Don’t tell them, show them: If I ask them to write a word in English, then I learn how to write it in Thai. (They love that, by the way.) “Teach learn?” they ask me. “Yes! You learn, I learn, we all learn!”
Strong female role models are particularly important because women have to walk a fine line in Thailand. Kids need to learn that being strong doesn’t mean being unkind or being the loudest person in the room.
Inspire New Goals and Strengths
In Thai culture, people who are perceived as powerful often use intimidation, blackmail, and shaming. But being powerful does not mean you are strong, and it certainly doesn’t mean you are good.
A lot of these girls are being raised to believe otherwise — not to question the instructions of a powerful man or not to question anything, really. Here are some of the tactics my female students are taught that will hopefully help them make their own marks.
1. Let them be heard. In the classroom, the girls learn to say “no” and “why?” It’s not traditional, but they are not trying to follow the traditional path of constant compliance.
2. Use self-esteem tools. The girls are encouraged to practice eye contact to communicate strength without words. When asked a question, the girls have a habit of almost immediately looking down, so I tilt my head upside down as far as it can go and ask, “Bpai nai?” Where did you go?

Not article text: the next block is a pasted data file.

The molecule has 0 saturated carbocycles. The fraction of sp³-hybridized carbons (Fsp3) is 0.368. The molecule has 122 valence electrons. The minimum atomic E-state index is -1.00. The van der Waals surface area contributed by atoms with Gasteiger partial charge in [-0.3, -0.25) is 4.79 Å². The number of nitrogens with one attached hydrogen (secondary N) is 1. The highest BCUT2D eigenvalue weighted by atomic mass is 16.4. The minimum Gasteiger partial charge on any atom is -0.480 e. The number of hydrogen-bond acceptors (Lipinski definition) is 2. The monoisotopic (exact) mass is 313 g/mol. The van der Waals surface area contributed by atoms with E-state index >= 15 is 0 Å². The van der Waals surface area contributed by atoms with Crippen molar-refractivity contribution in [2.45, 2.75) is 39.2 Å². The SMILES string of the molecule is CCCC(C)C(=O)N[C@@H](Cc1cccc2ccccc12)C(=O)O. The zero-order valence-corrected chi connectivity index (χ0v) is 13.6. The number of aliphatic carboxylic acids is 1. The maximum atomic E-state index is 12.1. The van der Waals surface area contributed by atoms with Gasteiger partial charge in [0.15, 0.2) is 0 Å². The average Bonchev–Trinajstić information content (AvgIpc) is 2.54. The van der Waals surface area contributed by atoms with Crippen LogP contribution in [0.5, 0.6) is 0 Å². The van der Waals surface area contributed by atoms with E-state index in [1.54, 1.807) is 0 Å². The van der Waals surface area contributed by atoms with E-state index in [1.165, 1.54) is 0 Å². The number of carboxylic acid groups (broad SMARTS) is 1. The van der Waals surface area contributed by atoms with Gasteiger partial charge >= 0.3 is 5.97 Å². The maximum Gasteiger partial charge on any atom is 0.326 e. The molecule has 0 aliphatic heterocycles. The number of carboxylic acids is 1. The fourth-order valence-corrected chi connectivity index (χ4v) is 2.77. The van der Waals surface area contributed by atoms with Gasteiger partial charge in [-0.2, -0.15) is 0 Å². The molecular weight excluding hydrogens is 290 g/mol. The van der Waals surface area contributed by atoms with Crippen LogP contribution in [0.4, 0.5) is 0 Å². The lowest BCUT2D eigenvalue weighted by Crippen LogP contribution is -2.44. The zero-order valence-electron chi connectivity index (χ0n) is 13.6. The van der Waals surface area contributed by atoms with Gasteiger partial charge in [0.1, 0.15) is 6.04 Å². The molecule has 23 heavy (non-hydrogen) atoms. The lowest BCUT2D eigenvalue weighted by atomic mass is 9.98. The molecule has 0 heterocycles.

The girls also stand and power pose when giving an answer. This is a great trick because even if the answer is wrong, the girls are still standing there looking confident. No giggling and hiding their faces in their hands.
3. Practice person-to-person contact. The girls aren’t allowed to speak about someone unless they are speaking directly to that person.
For example, Benz is not allowed to ask me, “Teacha, is Kwang coming on Saturday?” She must turn to Kwang and ask herself. The Thai people I've observed have difficulty being direct, and this is a small step toward modifying a culturally ingrained behavior.
The goal of teaching these kids is to make education the rule, not the exception. Girls won’t have to hear, “If you go to middle school,” because it will be expected of them.
This year, Jang and Bung go to middle school. Next year, Pair, Laila, Benz, and Aom Em may go. Now six girls from the orphanage are attending school, whereas none did two years ago.
They’ll make friends, and by the time they are in ninth grade, it will seem normal to the other girls to go to the same school their older bunkmates did. From there, we can build on the new foundation we’ve laid — to high school, and maybe someday to university.
Expectations set. Standard raised.
Kathryn Dillman is the founder of Make Our Day, a nonprofit organization that supports education and activities for children in Phuket, Thailand. She’s a fan of good coffee, traveling, and hilarious questions asked by children. Responds to a variety of names including Dill, Teacha, Farang, and Kah Tee Perry.